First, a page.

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So will switching to the L8148A make this a "cold start" system?

And where should the pressure relief valve be added?

Thanks for the help guys.
 
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Old 11-30-08, 10:23 AM
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There might actually be a way to re-wire the existing setup to go to cold start ... those old controls pre-date me though, so I don't know for sure ...

For some information on what your control is SIMILAR to in function, see Honeywell L6081A control. You can use that to replace yours in need be.

In the close up picture, the settings look like 120 and 140 ... but you are saying that the boiler is going to 180 ? Are you sure the temperature gauge on the boiler is accurate ?

Yes, the 8148 is a high limit only control. Will only fire the burner in response to a heat call.

What is the model # of the two relay boxes on the side of the boiler ? (RA89 ?)

And where should the pressure relief valve be added?
As close to the boiler as possible.

What size is the tapping that the automatic air vent is in ? Is it reduced down from a 3/4" to fit the vent ?

Otherwise, on the supply pipe close to where it leaves the boiler.

Can you get another pic or two ? Get a view of the piping coming off the top of the boiler ...
 
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Old 11-30-08, 04:51 PM
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The setting on the hi limit is currently 180. That is an old pic. I had turned it down in the summer.

The two relay boxes are RA89a and RA832A.

The air vent looks like it goes to a maybe a 3/8" pipe size. I'm not sure, but it def looks smaller than 3/4".

I made a drawing of the wiring that I have now. I also took some pics of the top of the boiler. The last pic is of the well for the aquastat.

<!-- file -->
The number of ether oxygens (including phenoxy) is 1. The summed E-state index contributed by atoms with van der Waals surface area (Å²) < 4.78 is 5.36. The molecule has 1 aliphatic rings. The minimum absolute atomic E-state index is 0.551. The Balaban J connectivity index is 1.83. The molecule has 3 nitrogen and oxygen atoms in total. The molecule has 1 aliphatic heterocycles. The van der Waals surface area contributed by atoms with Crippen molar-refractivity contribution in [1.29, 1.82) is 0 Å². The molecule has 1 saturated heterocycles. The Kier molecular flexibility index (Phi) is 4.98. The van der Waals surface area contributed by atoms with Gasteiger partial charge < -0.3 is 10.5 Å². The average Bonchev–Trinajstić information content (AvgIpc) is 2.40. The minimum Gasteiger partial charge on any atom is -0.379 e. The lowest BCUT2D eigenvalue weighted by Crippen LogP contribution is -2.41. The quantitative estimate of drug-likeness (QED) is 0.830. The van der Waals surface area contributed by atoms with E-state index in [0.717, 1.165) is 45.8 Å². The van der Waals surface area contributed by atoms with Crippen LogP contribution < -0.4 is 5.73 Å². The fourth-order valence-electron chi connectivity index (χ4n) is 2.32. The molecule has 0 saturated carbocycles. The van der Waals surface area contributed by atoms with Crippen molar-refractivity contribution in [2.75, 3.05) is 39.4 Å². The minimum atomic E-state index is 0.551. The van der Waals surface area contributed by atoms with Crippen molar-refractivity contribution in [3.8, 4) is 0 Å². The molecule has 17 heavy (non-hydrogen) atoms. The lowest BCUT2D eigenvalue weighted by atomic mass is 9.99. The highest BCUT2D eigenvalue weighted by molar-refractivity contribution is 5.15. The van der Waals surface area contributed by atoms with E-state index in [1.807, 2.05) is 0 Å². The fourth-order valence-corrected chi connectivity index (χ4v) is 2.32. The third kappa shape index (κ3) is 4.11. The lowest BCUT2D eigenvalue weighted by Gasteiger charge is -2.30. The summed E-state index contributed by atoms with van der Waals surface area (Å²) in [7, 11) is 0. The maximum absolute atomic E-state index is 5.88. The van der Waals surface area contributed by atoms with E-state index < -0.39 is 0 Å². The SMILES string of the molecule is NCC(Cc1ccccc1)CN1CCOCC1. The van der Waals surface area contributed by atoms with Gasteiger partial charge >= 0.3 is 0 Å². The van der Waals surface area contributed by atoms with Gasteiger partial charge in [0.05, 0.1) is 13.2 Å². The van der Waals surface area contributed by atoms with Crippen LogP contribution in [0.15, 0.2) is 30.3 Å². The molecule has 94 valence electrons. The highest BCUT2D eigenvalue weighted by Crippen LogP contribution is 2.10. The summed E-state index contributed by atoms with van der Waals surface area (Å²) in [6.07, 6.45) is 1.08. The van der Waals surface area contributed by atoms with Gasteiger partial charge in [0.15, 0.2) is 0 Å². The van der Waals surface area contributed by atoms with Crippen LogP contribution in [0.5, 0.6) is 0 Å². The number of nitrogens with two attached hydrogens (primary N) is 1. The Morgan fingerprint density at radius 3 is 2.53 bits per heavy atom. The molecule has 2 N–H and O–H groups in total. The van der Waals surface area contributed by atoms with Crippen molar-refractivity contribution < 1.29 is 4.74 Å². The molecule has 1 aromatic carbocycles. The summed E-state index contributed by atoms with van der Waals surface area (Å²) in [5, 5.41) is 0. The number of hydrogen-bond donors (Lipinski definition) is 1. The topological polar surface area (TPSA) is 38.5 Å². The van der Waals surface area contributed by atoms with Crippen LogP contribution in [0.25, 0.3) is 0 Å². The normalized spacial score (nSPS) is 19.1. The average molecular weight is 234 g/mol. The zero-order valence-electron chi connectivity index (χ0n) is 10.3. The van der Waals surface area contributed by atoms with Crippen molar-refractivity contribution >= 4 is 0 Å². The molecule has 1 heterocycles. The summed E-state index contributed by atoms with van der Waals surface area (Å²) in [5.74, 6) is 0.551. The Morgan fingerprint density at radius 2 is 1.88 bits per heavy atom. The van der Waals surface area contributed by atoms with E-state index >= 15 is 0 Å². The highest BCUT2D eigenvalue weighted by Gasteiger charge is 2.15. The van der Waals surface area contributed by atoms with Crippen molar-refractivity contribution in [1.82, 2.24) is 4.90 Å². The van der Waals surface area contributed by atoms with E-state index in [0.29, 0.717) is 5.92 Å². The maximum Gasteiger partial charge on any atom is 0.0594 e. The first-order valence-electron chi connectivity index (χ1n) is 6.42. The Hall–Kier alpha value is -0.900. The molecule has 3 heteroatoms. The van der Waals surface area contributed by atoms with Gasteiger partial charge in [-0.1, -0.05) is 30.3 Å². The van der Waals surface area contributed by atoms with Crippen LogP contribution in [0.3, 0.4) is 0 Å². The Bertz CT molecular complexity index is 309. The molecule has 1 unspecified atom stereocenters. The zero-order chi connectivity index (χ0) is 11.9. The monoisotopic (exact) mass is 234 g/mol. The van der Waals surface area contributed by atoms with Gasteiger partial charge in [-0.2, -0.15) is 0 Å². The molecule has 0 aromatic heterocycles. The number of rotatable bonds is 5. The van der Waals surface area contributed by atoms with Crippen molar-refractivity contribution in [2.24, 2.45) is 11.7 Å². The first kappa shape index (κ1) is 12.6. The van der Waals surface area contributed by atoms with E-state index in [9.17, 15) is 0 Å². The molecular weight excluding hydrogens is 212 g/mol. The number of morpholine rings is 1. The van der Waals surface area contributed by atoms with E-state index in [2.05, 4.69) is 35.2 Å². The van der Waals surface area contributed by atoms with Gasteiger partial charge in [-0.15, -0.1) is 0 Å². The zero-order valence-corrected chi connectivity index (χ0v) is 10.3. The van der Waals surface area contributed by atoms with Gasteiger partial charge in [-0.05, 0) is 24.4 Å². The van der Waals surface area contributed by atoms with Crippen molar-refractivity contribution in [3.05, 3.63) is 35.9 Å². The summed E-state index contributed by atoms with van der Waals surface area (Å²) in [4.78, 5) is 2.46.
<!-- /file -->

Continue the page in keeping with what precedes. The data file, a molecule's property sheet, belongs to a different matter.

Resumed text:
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Last edited by deuce5; 11-30-08 at 05:34 PM.
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Old 11-30-08, 06:02 PM
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Pull back some ... tryin' to see where a relief valve could mount on the pipe ...

The top of the well looks right, but you can't really tell how deep it is ...

You don't have any destination drawn for the LO LIMIT switch?

Where does that go ? anywhere ?

The way that thing is wired, man, you are burnin' some fuel ! wow ...
 
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Old 11-30-08, 06:46 PM
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The lo limit is not hooked to anything. The purple and red wires run into the junction box and are just cut off. I'm guessing this was disconnected at some point prior to me living here. The aquastat cover says “Lo Limit/Circulator- Close on temperature increase”, “High Limit – Open on temperature increase.” So I'm not sure what the lo limit would do in this setup anyway.

And yeah, the oil company loves me!

Is there a way I can set this up so that the thermostats will tell the burner when to start and then the lo-limit would tell the circulators to start running? And then the hi-limit would turn the burner off. If that would work then I wouldn't have to change the aquastat, right? Or is that a bad idea?
 
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Old 12-02-08, 09:50 AM
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I think I might just get 3 of these RA845A relays. One for each zone and one for the indirect tank. My only other question would be how to tie them all in to each other. Do I just wire terminals 5 & 6 on each relay to the burner control so that if any zone calls for heat it will turn on the burner? I'm not sure if this is right or if there is a better way to do this?

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Old 12-02-08, 04:50 PM
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Yes, 5 and 6 would all be wired in parallel to the T T terminals on the (new) boiler aquastat.